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Dozens dead in Japan after 7.3-magnitude quake

The second deadly earthquake to strike southern Japan this week killed dozens of people in the early morning hours Saturday as emergency workers flocked to scenes of destruction across the Kumamoto prefecture.

At least 41 people were killed and more than 1,500 injured following a 7.3-magnitude tremor outside the city of Kumamoto, trapping residents nearby under collapsed buildings and causing widespread power outages and water shortages for at least 200,000 people, officials said.

Japanese troops hurried to the region to assist in the recovery operation. As of Sunday, 11 people were still missing and more than 180,000 are temporarily displaced, the Associated Press reported.

Video from the scene showed residents pulled from beneath shattered concrete and mounds of smoking debris as hundreds more huddled in shelters, bracing for possible aftershocks.

Rescue workers conduct a search and rescue operation to a collapsed house at a landslide site caused by earthquakes in Minamiaso town, Kumamoto prefecture, southern Japan, in this photo taken by Kyodo April 16, 2016. Mandatory credit   REUTERS/Kyodo  ATTENTION EDITORS - FOR EDITORIAL USE ONLY. NOT FOR SALE FOR MARKETING OR ADVERTISING CAMPAIGNS. THIS IMAGE HAS BEEN SUPPLIED BY A THIRD PARTY. IT IS DISTRIBUTED, EXACTLY AS RECEIVED BY REUTERS, AS A SERVICE TO CLIENTS. MANDATORY CREDIT. JAPAN OUT. NO COMMERCIAL OR EDITORIAL SALES IN JAPAN.    - RTX2A7C1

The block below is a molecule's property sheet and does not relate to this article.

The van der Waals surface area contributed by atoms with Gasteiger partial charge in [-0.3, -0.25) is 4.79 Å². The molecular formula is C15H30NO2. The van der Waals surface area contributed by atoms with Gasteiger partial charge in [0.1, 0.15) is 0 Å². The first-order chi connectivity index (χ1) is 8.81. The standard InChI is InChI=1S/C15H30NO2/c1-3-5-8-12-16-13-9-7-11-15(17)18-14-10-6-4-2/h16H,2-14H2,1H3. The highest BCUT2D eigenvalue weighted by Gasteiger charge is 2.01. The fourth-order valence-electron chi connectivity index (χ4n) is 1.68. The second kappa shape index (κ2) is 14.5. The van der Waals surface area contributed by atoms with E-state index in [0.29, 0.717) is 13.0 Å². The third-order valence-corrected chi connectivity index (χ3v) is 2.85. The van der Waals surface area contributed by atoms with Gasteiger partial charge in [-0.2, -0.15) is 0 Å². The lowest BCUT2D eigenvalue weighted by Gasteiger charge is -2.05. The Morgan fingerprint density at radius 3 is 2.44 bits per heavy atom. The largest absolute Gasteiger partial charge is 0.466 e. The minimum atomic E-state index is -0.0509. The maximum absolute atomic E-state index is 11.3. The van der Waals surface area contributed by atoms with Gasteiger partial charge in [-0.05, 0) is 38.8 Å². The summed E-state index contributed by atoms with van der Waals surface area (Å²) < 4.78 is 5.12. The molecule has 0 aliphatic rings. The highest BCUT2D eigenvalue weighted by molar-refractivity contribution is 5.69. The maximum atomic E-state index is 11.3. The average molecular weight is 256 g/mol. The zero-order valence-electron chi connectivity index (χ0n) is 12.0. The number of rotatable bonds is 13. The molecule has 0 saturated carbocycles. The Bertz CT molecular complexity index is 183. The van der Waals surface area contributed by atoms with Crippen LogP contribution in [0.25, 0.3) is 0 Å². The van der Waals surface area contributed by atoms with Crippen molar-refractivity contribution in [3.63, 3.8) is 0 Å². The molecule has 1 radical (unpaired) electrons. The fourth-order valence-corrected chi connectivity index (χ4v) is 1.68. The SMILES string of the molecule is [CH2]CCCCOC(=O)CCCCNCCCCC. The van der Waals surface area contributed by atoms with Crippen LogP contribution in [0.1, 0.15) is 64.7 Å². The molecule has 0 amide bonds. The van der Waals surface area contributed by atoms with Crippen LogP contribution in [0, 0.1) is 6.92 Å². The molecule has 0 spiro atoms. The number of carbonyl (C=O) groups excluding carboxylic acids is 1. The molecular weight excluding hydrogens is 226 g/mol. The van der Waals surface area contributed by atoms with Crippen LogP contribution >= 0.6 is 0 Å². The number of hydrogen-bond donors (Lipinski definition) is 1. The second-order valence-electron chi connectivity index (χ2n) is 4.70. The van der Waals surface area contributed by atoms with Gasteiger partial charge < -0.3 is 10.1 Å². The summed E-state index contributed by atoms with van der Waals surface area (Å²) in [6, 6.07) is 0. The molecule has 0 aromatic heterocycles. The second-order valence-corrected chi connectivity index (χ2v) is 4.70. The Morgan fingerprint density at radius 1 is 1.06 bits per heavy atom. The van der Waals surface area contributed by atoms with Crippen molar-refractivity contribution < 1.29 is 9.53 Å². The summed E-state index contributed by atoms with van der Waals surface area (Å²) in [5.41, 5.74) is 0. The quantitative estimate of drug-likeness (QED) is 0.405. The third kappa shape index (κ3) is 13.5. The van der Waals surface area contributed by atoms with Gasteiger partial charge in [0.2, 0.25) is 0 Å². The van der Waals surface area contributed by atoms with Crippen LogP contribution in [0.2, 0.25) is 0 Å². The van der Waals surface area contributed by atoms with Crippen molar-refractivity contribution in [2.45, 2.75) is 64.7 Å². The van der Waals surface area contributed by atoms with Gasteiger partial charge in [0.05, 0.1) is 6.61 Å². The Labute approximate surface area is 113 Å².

Rescue workers conduct a search and rescue operation to a collapsed house at a landslide site caused by earthquakes in Minamiaso town, Kumamoto prefecture, southern Japan, in this photo taken by Kyodo April 16, 2016. Kyodo/Reuters

On Thursday night, nine people died when a 6.5-magnitude quake struck the same region.

At least 400,000 homes do not have running water and more than 1,000 buildings were damaged by the earthquakes.

“It is unusual but not unprecedented for a larger and more damaging earthquake to follow what was taken to be ‘the main event,'” David Rothery, a professor of planetary geosciences at The Open University in Britain, told the AP.

One Tokai University student who had sought refuge in the school’s gymnasium described the moment when the quake hit to local media.

“I felt strong shaking at first, then I was thrown about like I was in a washing machine,” the student said. “All the lights went out and I heard a loud noise. A lot of gas is leaking and while there hasn’t been a fire, that remains a concern.”

Japan’s Chief Cabinet Secretary Yoshihide Suga said nearly 100,000 people had been evacuated from their homes after roughly 200 buildings had been decimated during Saturday’s quake.

Officials also warned of possible mudslides with forecasters predicting heavy rains this weekend.

“The wind is expected to pick up and rain will likely get heavier,” Prime Minister Shinzo Abe said. “Rescue operations at night will be extremely difficult. It’s a race against time.”

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